David Toole OBE: dancer, actor and disability-rights activist

Born: July 31, 1964;

Died: October 16, 2020

THE news of David Toole’s death, at the age of 56, has saddened dance communities and disability-rights activists across the globe. The heartfelt tributes that continue to grow in number carry a profound sense of loss, alongside a grateful awareness of his remarkable achievements. For whether David Toole was on-stage, or on-screen – or mid-air, as in his solo at the Opening Ceremony of London 2012 Paralympic Games – his performances were always a compelling witness to how an artist with disability could bring new energies and perspectives to mainstream productions.

David Toole was born in 1964, in Leeds, with a condition called sacral agenisis: his lower spine and legs had not fully developed in the womb. When he was 18 months old, both his legs were amputated. His mother, however, was determined that – within reason – David should do everything for himself. He proved not just equally determined, but resiliently resourceful.

Years later, when he was gaining widespread acclaim as a dancer, Toole would say that he started off by using “some of the ‘tricks’ I used around the house to achieve things. Standing on one hand to reach a light switch for example looked impressive when moved away from the wall and incorporated into the choreography. I wouldn’t think twice about leaping off my wheelchair, landing on my hands and ‘running’ across the stage”

In fact, his movement vocabulary went way beyond those so-called ‘tricks’. He became known for routines in which he would move, swing and balance on his arms, often playfully exploiting his stature, not restricted by it. This creative invention spoke of empowerment, and for many emerging artists with disability, Toole became a role model who led by virtuosic example.

His increasingly high-profile career was a far cry from his first job, working at the Post Office where he sat at a desk all day, typing postal codes as letters flew by. He did this for nine years until, in the early 1990’s, a former teacher encouraged him to take part in Candoco Dance Company’s integrated workshop at Yorkshire Dance. He went along, and it would prove to be a turning point that shaped the rest of his life.

That first encounter with Candoco re-awakened his schooldays’ enthusiasm for performing. He bade farewell to the Post Office. He enrolled at London’s Laban Centre of Movement and Dance, combining his studies there with his on-stage stints with Candoco. After graduating from Laban, he joined Candoco full-time, touring nationally and internationally with them between 1993 and 1999.

In interviews, the ever-forthright Toole never shied away from discussing how audiences responded to dancers with disability. He reckoned that, in the early days, an integrated dance company was something of a novelty and there were undoubtedly people who came along out of curiosity. That changed when Toole’s prowess and artistry became a praise-laden talking point for audiences and critics alike.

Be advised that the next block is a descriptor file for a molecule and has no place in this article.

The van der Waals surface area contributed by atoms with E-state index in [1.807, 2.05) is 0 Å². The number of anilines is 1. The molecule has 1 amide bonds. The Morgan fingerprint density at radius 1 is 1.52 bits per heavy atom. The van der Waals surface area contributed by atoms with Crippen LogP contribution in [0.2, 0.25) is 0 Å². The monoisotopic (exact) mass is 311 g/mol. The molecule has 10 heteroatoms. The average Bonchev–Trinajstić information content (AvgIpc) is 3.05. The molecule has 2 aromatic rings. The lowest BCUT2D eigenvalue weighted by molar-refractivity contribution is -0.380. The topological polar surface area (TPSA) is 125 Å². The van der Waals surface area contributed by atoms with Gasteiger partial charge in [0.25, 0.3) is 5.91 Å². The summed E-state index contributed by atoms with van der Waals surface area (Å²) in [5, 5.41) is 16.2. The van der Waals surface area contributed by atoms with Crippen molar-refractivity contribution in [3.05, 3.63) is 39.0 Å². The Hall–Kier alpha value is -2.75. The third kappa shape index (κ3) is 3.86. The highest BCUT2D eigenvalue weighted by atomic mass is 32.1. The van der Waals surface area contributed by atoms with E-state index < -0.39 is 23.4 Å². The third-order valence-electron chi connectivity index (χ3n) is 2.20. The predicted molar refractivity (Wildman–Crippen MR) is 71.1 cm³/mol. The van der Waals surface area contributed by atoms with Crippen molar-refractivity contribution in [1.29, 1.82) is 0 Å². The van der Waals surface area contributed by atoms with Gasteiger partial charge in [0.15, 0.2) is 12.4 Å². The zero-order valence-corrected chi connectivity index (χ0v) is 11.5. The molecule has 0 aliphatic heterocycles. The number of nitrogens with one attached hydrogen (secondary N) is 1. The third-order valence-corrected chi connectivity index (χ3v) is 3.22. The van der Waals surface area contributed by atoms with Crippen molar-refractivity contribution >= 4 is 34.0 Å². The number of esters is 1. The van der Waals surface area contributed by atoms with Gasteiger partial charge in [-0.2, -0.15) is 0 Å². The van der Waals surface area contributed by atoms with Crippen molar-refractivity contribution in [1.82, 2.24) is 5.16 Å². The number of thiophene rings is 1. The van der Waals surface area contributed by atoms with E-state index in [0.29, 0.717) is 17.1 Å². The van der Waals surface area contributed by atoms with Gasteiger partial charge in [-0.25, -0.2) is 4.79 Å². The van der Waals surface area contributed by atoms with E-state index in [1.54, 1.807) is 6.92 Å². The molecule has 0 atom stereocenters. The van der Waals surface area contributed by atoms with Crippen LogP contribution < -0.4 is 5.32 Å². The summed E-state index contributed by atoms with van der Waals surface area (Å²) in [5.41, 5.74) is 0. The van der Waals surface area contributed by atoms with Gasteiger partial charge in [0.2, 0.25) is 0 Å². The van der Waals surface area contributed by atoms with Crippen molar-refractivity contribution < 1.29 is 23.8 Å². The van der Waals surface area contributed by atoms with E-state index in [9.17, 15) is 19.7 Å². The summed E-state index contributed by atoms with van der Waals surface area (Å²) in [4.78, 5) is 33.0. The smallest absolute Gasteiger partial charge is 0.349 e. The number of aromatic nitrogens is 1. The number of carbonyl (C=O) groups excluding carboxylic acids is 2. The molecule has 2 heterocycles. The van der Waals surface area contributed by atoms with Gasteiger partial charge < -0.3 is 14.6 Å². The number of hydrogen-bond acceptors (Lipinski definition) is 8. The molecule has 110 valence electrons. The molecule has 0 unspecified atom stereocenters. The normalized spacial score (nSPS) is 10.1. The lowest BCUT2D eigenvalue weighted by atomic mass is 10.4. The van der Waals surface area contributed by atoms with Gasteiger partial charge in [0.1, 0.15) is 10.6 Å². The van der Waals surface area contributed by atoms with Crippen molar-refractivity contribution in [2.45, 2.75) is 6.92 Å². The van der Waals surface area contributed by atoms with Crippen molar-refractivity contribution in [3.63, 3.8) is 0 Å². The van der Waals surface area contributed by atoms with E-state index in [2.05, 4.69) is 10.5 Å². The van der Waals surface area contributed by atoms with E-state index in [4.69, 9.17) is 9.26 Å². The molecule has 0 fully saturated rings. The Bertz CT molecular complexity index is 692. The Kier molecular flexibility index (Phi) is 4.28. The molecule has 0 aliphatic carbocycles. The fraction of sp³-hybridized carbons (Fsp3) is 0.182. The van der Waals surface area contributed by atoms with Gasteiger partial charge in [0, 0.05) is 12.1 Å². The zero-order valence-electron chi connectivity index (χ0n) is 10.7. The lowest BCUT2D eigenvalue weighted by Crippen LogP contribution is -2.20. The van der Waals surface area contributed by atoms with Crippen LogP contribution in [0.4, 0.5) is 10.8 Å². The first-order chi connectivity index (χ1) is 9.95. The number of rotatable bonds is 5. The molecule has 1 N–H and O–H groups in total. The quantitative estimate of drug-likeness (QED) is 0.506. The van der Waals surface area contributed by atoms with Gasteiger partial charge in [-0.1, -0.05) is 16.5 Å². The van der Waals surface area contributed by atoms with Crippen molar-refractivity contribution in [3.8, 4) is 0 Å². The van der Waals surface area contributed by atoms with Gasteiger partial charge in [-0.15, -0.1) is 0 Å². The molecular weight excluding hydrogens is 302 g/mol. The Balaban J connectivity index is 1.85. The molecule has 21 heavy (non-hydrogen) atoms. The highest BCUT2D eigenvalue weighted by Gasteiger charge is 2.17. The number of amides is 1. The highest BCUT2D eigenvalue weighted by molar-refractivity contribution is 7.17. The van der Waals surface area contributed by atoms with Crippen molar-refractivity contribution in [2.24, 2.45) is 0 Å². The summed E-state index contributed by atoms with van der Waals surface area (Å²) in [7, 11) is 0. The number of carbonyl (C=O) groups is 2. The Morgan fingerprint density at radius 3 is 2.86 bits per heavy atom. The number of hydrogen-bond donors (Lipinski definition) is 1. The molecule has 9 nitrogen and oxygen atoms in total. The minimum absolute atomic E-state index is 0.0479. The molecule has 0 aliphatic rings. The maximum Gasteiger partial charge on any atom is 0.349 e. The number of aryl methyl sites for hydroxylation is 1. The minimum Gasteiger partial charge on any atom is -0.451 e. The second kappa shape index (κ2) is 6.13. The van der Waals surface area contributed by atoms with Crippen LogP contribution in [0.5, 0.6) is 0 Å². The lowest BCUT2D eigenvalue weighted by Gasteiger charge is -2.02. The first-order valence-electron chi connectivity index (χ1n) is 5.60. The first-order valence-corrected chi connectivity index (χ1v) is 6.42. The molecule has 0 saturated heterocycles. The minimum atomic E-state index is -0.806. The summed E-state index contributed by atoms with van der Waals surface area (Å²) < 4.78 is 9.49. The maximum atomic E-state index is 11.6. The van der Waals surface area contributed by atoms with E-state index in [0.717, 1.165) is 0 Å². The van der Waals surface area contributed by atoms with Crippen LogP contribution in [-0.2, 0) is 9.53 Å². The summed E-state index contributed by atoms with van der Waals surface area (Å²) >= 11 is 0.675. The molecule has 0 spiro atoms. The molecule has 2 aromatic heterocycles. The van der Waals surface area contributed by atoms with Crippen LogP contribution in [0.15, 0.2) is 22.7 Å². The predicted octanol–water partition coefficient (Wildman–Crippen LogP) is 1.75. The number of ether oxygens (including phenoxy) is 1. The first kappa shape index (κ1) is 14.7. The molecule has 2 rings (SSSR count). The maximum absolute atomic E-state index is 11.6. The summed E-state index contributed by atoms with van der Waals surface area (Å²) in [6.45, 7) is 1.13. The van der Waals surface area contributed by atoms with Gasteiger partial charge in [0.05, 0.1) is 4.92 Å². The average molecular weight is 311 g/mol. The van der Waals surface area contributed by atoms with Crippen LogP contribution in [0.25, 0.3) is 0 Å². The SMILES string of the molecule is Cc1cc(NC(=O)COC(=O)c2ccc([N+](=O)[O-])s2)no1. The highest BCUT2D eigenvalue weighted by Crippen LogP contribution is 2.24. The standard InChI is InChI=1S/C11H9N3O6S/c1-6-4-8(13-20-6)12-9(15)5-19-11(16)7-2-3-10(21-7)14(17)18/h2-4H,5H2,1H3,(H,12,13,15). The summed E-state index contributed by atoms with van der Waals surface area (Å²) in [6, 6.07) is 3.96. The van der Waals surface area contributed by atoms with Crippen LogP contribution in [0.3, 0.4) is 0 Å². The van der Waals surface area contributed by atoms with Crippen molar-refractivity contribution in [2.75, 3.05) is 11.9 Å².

There was no need to ‘make allowances’ - Toole didn’t need that kind of condescension: he consistently delivered dance that was expressive, nuanced and often tinged with glimmers of humour and sly mischief. Defying expectations was a hallmark of his being. No-one he worked with was ever fooled by his moments of growly grumpiness: he was unstinting as a performer, and a valued colleague on-stage and off.

His performative charisma attracted opportunities across various artforms. He played Puck in Benjamin Britten’s opera of A Midsummer Night’s Dream, appeared in Sally Potter’s film, The Tango Lesson, and performed with Graeae Theatre Company in 2000 and 2001, playing Edgar in The Fall of the House of Usher and Deflores in The Changeling, respectively.

In 2000, he realised a cherished ambition: to work with Lloyd Newsom and DV8. The piece, The Cost of Living, was part of the build-up to the Sydney Olympics and Toole would later describe the months spent creating and then performing the work there, before touring it to Hong Kong as ‘an incredible adventure.’

It would be another Olympics – the London 2012 Paralympics – that made Toole a global hero when, watched by some 146 million people, he performed an ‘aerial ballet’ as part of the Opening Ceremony. Moving to Bird Gerhl, sung by Birdy, suspended in the air and flown around the stadium, Toole vividly captured the Games’s essential spirit of endeavour . He would later admit he didn’t have a head for heights.

Site-specific projects with Leeds-based company Slung Low, being part of the early days of circus company Extraordinary Bodies, and a committed involvement with smaller companies such as Frontline Dance did much to change the public’s perception of disability within the realm of performing arts. A 2008 collaboration with Stopgap Dance Company led to a decade-long association that was ongoing at the time of his death.

In December 2019, he received an OBE for his services to dance and disability. He was, however, too ill in hospital to subsequently collect it in person. He said, typically wryly, “It’s been an odd day. Woke up a clapped-out dancer but going to bed a clapped-out dancer with an OBE. Funny old world.” He also said on occasion: “I do have moments when I wonder, how did this dodgy postman from Leeds get to do all this?” The worldwide outpourings of love and loss have the answer: David Toole was a glorious, special, ground-breaking talent who will be much missed.

He leaves behind his sister, Cath, and his nephew, Jack, and niece, Mary.

David Toole can be still be watched on-screen:his Paralympic solo, excerpts of the multi award-winning film Cost of Living, and Stopgap’s Artificial Things directed by Sophie Fiennes are all available on YouTube.